Since 2015 Viktor Töpelmann is the artistic director of the Vokal Ensemble München. Their performances regularly receive highest accolades from the press: ‘excellent! eminent! such attributes come to mind after the concert with the Vokal Ensemble München’ (Süddeutsche Zeitung, 15. 7. 2019). Another paper enthuses about ‘a choir which presents the captivating beauty of the music with great intensity of sound and expression’ (Münchener Merkur, 23. 3. 2016). According to the Süddeutsche Zeitung Viktor Töpelmann possesses a ‘unique calmness’ that ‘defines the charisma of the Vokal Ensemble’ for he ‘allows his singers to take their time in exploring each piece, to penetrate its essence and, ultimately, to fully merge with the music’ (Süddeutsche Zeitung, 5. 3. 2018).
From 2011 to 2016 Viktor Töpelmann lead the Collegium Muwicum, a chamber orchestra at the music department of the Ludwig-Maximilians-Universität München. Apart from choral and orchestral concerts Viktor Töpelmann has also conducted performances of large-scale oratorios and operas, such as Heinrich Schütz’s Historia von der Auferstehung Jesu Christi and Weihnachtshistoria, Johann Sebastian Bach’s Johannespassion, Henry Purcell’s Dido and Aeneas und Fairy Queen, Johann Michael Haydn’s Missa St. Hieronymi or Marc-Antoine Charpentier’s Te Deum.
Viktor Töpelmann’s musicological interests focus two key areas: firstly, historical performance practices and organology and, secondly, 17th– and 18th-century musicians and their social contexts. He has published articles and book chapters in German and in English on the history of the baroque cello and the viol (Laaber Verlag, Lilienthal 2020), on performances of Johann Heinrich Rolle’s oratorio Der Tod Abels in Salzburg and Kremsmüster (in Kirchenmusikalisches Jahrbuch, vol. 100, ed. by Ulrich Konrad, Paderborn 2017) and on musical life in Salzburg during Wolfgang Amadé Mozart’s time in his native city (in Mozart in Context, ed. by Simon Keefe, Cambridge 2018).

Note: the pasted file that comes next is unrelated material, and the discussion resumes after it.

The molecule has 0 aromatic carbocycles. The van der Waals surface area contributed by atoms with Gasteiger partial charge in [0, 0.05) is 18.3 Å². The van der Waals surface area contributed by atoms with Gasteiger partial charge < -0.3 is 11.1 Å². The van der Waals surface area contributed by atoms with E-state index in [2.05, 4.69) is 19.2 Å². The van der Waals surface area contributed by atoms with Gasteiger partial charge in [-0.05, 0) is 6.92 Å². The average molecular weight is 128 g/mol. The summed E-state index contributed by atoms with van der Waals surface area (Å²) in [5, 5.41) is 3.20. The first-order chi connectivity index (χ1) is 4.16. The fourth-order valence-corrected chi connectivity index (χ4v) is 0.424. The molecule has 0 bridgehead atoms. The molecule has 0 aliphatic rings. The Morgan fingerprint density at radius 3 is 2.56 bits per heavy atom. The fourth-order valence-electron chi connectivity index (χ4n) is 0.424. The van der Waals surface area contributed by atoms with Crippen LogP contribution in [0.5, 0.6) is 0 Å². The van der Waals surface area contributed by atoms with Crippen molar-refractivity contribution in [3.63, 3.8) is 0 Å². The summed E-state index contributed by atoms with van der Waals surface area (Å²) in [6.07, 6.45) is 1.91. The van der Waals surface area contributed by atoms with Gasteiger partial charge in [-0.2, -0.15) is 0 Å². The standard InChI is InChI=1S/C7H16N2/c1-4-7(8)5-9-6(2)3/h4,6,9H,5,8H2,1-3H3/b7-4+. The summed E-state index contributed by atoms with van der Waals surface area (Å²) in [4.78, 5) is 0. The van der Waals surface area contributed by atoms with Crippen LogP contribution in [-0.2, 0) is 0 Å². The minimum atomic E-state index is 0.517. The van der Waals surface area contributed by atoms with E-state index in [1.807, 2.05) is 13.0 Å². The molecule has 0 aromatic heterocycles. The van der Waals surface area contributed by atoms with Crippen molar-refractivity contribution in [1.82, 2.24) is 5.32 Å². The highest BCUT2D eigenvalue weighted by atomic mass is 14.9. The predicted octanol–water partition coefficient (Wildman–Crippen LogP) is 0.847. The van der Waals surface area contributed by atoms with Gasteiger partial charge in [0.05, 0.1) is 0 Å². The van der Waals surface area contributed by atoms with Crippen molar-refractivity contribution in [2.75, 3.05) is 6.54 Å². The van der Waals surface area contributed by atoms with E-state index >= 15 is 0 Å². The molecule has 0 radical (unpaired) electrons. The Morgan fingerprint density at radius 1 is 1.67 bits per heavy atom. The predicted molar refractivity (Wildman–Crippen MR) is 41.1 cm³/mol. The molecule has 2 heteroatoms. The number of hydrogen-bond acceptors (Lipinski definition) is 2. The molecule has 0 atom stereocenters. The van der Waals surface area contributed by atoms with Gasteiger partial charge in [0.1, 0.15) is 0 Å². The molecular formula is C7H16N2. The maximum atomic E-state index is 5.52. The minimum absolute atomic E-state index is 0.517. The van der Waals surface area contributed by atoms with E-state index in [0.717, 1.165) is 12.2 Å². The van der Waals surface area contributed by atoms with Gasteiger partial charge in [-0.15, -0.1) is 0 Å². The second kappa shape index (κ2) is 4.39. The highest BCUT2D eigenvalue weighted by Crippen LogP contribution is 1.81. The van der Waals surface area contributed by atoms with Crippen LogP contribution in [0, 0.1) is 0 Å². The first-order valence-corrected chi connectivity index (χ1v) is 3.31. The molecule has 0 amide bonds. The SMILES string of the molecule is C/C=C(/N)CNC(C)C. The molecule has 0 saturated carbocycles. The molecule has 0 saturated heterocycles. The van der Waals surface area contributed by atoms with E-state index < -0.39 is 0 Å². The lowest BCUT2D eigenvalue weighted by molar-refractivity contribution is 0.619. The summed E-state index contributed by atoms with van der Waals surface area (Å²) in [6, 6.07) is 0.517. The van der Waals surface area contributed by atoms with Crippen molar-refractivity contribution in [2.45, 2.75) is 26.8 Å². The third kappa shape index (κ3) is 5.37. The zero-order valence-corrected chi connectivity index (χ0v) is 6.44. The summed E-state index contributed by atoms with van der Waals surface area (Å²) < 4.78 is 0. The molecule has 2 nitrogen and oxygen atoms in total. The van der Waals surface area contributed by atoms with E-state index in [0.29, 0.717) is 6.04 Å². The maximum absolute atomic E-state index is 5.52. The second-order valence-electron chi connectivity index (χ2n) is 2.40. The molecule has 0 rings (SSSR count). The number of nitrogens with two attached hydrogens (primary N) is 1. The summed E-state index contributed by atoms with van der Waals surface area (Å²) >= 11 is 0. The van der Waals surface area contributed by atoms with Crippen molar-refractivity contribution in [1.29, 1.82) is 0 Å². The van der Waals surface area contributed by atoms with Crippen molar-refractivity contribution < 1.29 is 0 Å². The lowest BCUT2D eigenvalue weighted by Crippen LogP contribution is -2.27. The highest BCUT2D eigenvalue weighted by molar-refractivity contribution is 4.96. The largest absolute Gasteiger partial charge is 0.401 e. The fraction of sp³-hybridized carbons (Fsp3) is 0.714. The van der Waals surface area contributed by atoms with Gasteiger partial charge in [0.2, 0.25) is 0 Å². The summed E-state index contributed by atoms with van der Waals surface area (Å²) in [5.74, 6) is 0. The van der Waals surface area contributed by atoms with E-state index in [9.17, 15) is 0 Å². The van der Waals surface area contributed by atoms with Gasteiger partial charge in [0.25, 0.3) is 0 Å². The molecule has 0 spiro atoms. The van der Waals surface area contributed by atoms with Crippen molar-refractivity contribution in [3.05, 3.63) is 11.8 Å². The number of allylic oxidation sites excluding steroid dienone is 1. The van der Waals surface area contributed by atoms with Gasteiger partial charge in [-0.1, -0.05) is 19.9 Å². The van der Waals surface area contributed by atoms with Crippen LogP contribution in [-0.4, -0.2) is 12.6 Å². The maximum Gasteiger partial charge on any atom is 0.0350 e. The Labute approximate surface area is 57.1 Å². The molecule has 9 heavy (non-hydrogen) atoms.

Viktor Töpelmann’s doctoral dissertation at King’s College London was fully funded by the King’s College Graduate School. His thesis ‘The Mozart Family and ‘Empfindsamkeit’: Enlightenment and Sensibility in Salzburg 1750–1790’ attracted broad interest within the community of Mozart scholars. It documents the cultural and intellectual environment of the Mozart family in Salzburg from 1750 until around 1790 and assembles a wide range of information regarding the erudition and interests of Salzburg citizens in general and more specifically of friends and acquaintances in the direct environment of the Mozart family. At the centre of the dissertation stands a reconstruction of the Mozarts’ Salzburg library and their literary knowledge, which displays their wide interests and their participation in the vibrant cultural life of their hometown. The resulting picture challenges several traditional concepts in historiography and Mozart biography about Enlightenment and modernity in Salzburg.
As a dedicated tutor Viktor Töpelmann has taught baroque cello, viol and seminars in historical performance practice at several music colleges and universities as well as on regular summer courses. At the Royal Academy of Music he gave lectures in historical performance practice on topics such as historical temperaments, tempo rubato and the art of ornamentation. He also taught viol at the Royal Academy of Music from 2011 until 2014. He held a teaching assignment at the Ludwig-Maximilans-Universität München from 2011 until 2016, where he lead a chamber orchestra. He is regularly invited to Taiwan where he runs orchestral and chamber music projects in early music and where he also teaches baroque cello and viol.
He teaches the viol and chamber music on an annual summer course for early music in Zell an der Pram in upper Austria and he organises a course for string players at the Cistercian Abbey Oberschönenfeld near Augsburg which takes places annually around Ascension Day in May or June. As a teacher Viktor Töpelmann puts emphasis on the fact that music is not an artificial end in itself but a vital form of human expression and communication.